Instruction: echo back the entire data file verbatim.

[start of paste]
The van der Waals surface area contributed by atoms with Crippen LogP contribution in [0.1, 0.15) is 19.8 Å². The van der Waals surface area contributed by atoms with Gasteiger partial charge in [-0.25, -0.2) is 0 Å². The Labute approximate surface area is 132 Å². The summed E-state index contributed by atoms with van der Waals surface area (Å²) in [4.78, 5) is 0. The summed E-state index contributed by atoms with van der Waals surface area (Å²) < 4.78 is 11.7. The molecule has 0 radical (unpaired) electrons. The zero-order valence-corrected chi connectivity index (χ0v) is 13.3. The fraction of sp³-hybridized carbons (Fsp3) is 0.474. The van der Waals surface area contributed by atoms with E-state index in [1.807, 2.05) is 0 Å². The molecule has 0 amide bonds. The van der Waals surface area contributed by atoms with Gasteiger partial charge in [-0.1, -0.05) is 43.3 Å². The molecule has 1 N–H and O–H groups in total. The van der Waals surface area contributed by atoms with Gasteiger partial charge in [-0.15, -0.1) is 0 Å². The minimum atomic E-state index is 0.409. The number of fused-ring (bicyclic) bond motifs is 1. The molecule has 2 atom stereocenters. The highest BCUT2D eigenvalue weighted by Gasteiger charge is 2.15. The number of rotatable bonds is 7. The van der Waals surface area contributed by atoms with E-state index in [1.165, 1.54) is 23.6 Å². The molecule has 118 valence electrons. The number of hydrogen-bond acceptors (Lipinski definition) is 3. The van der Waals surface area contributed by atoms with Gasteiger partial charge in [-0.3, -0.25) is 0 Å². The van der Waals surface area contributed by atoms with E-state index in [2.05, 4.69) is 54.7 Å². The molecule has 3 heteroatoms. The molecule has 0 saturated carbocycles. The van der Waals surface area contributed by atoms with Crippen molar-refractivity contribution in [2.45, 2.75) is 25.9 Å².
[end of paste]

The van der Waals surface area contributed by atoms with Crippen LogP contribution in [0.1, 0.15) is 19.8 Å². The van der Waals surface area contributed by atoms with Gasteiger partial charge in [-0.25, -0.2) is 0 Å². The Labute approximate surface area is 132 Å². The summed E-state index contributed by atoms with van der Waals surface area (Å²) in [4.78, 5) is 0. The summed E-state index contributed by atoms with van der Waals surface area (Å²) < 4.78 is 11.7. The molecule has 0 radical (unpaired) electrons. The zero-order valence-corrected chi connectivity index (χ0v) is 13.3. The fraction of sp³-hybridized carbons (Fsp3) is 0.474. The van der Waals surface area contributed by atoms with E-state index in [1.807, 2.05) is 0 Å². The molecule has 0 amide bonds. The van der Waals surface area contributed by atoms with Gasteiger partial charge in [-0.1, -0.05) is 43.3 Å². The molecule has 1 N–H and O–H groups in total. The van der Waals surface area contributed by atoms with Gasteiger partial charge in [-0.15, -0.1) is 0 Å². The minimum atomic E-state index is 0.409. The number of fused-ring (bicyclic) bond motifs is 1. The molecule has 2 atom stereocenters. The highest BCUT2D eigenvalue weighted by Gasteiger charge is 2.15. The number of rotatable bonds is 7. The van der Waals surface area contributed by atoms with E-state index in [1.165, 1.54) is 23.6 Å². The molecule has 118 valence electrons. The number of hydrogen-bond acceptors (Lipinski definition) is 3. The van der Waals surface area contributed by atoms with Gasteiger partial charge in [-0.3, -0.25) is 0 Å². The van der Waals surface area contributed by atoms with E-state index in [2.05, 4.69) is 54.7 Å². The molecule has 3 heteroatoms. The molecule has 0 saturated carbocycles. The van der Waals surface area contributed by atoms with Crippen molar-refractivity contribution in [2.45, 2.75) is 25.9 Å².